Popular Front moves up primary date due to large number of applications

The Leader of the United Russia party Vladimir Putin and the chairman of its Supreme Council Boris Gryzlov have agreed to move up the date of primaries in the Popular Front by one week as applications to the movement keep coming in.

­Gryzlov and Putin held a meeting in Prime Minister’s residence of Novo-Ogaryovo on Wednesday to discuss the present situation in the recently formed Popular Front movement – a newly formed organization close to the United Russia political party that can provide parliamentary seats to those who share the party’s ideas but choose not to join it. The Popular Front promised to hold primaries to determine those applicants who should be given the opportunity to run for parliamentary seats on the United Russia ticket.

During the meeting with Putin, Gryzlov said that in spite of the fact that the term for submitting applications to the popular front had been extended by one week, he now he wanted to extend it again as the number of applications was set to exceed 5000. Putin agreed to set the new deadline. Subsequently, the first primaries will be held on July 21.

Boris Gryzlov also said that since the decision on when to hold primaries was made in mid-June, the number of applications to the Popular Front had reached 4500. “If we compare this to [the last parliamentary elections in] 2007, we had 1700 members back then, and now the number of applications to the coordinating council is growing every day,” the State Duma speaker said.

He also said that the competition within United Russia and the Popular Front combined will amount to ten people for everyone parliamentary seat.

United Russia’s initiative to openly offer parliamentary seats to outsiders is a new move in Russian politics. The procedure for the process first involves the submission of applications from branches of United Russia and other organizations and/or persons who join the Popular Front. Special councils – half of whose members will be representatives from United Russia and half of whom will be from the Popular Front – will then select candidates for the joint list that will be approved by the pre-elections congress initially scheduled for September 3rd and 4th.  Before that, members of the Popular Front will take part in the development of United Russia’s elections program.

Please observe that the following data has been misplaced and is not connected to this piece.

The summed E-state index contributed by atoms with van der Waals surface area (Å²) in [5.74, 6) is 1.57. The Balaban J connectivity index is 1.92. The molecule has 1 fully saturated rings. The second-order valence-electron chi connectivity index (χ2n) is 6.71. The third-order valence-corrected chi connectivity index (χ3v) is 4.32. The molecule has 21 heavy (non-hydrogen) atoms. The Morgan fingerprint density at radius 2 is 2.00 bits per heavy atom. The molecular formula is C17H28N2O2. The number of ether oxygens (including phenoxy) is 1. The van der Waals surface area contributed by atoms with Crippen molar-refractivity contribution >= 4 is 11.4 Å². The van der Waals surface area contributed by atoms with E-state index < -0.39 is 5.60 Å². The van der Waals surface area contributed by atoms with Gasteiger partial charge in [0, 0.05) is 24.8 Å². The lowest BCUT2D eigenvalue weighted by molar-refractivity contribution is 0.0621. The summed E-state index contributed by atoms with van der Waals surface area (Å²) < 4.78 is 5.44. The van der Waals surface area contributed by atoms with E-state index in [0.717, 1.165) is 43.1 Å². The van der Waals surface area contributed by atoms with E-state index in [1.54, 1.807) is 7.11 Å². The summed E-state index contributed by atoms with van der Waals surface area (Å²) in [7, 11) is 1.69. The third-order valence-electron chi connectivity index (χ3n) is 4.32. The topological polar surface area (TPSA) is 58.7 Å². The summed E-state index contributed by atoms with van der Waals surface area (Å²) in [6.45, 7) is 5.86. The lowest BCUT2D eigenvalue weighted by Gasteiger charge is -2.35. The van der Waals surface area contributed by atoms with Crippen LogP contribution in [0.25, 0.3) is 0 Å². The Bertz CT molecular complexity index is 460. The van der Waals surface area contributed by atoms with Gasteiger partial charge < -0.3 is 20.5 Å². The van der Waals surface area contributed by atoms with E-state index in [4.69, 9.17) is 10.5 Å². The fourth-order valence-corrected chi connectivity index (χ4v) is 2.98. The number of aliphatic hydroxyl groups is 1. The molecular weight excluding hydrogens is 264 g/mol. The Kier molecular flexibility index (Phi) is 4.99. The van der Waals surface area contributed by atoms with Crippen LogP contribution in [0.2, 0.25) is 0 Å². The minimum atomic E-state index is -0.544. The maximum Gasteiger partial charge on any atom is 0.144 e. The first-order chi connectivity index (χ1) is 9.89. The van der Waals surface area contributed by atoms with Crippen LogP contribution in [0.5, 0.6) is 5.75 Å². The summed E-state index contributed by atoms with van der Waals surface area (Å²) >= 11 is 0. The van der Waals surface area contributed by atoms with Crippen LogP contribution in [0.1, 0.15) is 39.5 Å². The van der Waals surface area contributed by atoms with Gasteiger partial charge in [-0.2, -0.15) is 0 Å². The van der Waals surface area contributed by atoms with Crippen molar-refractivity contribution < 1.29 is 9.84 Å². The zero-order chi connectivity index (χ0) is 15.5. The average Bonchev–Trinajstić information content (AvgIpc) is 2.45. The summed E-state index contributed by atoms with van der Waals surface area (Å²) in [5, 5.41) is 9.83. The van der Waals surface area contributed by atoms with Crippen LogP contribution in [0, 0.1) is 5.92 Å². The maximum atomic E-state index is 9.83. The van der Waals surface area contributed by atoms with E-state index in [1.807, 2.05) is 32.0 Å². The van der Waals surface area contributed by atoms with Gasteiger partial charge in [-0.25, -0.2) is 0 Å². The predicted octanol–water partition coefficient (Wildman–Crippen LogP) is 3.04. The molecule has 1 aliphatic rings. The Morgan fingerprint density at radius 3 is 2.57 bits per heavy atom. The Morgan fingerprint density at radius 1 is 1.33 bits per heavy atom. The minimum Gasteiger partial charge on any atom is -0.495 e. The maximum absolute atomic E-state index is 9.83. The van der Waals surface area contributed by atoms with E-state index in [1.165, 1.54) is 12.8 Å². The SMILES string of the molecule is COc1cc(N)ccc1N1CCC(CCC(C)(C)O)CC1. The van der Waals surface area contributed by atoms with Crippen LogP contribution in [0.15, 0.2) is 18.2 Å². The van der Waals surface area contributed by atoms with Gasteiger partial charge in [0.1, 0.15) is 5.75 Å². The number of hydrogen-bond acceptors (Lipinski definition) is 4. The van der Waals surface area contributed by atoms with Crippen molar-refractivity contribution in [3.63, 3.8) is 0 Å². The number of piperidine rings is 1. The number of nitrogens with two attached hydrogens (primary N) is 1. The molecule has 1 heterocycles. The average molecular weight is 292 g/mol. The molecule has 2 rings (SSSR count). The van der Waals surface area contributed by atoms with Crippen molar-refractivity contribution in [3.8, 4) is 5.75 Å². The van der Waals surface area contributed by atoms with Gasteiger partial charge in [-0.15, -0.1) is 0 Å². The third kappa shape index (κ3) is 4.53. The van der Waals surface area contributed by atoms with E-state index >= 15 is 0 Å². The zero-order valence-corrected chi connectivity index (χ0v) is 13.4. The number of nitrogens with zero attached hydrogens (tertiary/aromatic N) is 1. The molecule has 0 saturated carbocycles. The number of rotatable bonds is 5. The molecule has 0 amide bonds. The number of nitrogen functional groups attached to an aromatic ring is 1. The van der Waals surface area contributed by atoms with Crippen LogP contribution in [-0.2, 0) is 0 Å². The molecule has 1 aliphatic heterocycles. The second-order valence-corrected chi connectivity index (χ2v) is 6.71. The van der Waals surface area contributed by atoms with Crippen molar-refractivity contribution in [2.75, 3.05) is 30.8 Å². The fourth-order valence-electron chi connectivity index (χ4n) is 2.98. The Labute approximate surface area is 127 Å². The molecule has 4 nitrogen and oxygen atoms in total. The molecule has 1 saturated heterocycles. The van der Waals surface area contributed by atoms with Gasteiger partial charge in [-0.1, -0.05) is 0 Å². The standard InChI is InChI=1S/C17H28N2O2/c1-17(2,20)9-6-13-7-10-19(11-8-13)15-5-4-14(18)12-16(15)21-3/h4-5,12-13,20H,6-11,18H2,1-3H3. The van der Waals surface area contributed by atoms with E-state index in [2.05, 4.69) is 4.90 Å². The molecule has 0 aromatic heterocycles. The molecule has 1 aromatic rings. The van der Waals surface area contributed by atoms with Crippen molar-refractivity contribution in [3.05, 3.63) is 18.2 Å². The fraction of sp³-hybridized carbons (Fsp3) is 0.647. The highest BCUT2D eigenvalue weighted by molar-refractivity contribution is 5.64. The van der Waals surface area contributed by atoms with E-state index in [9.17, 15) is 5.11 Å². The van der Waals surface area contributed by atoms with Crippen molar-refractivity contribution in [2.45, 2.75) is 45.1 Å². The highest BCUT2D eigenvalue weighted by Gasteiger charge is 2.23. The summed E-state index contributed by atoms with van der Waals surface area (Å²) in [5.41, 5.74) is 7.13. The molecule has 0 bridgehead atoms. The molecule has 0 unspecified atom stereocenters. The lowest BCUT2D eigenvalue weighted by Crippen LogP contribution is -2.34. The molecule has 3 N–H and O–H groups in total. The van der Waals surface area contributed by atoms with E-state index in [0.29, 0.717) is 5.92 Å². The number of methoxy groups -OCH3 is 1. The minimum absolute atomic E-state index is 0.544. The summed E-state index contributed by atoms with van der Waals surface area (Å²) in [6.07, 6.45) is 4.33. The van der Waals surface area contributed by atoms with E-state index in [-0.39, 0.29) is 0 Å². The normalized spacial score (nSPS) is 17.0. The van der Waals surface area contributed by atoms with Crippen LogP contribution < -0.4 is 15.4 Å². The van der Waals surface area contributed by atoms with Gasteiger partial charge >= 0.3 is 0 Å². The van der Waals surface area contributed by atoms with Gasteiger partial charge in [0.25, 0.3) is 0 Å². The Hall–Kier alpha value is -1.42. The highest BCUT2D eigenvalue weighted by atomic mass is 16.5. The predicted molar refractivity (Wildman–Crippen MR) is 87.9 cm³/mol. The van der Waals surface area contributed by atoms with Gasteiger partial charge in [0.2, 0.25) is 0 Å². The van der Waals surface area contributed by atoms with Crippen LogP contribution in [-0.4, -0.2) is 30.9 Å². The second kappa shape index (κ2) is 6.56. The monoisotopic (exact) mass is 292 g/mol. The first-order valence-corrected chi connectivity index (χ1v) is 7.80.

Among those who have already expressed their intention to join the popular front are many successful businessmen and civil servants. Recently, several members from opposition parties, such as Duma deputies from the Communist and Liberal Democratic factions in the parliament, expressed their intention to join the movement.  At the same time, all major Russian political parties ruled out officially cooperating with the Popular Front.
At the meeting with Gryzlov, Putin said that he was not surprised by the intentions of certain representatives from the opposition, urging his fellow party members to pay attention to the essence of the candidates’ political suggestions and not their party membership.

“I think that we must treat all people who approach us with such suggestions with respect. There is nothing unusual here, it is a normal event when someone who belongs to a party or a political movement reconsiders his position and thinks that he will realize his ideas more easily through United Russia’s structures. I think we must look at the essence of the suggestions they make,” Putin said.

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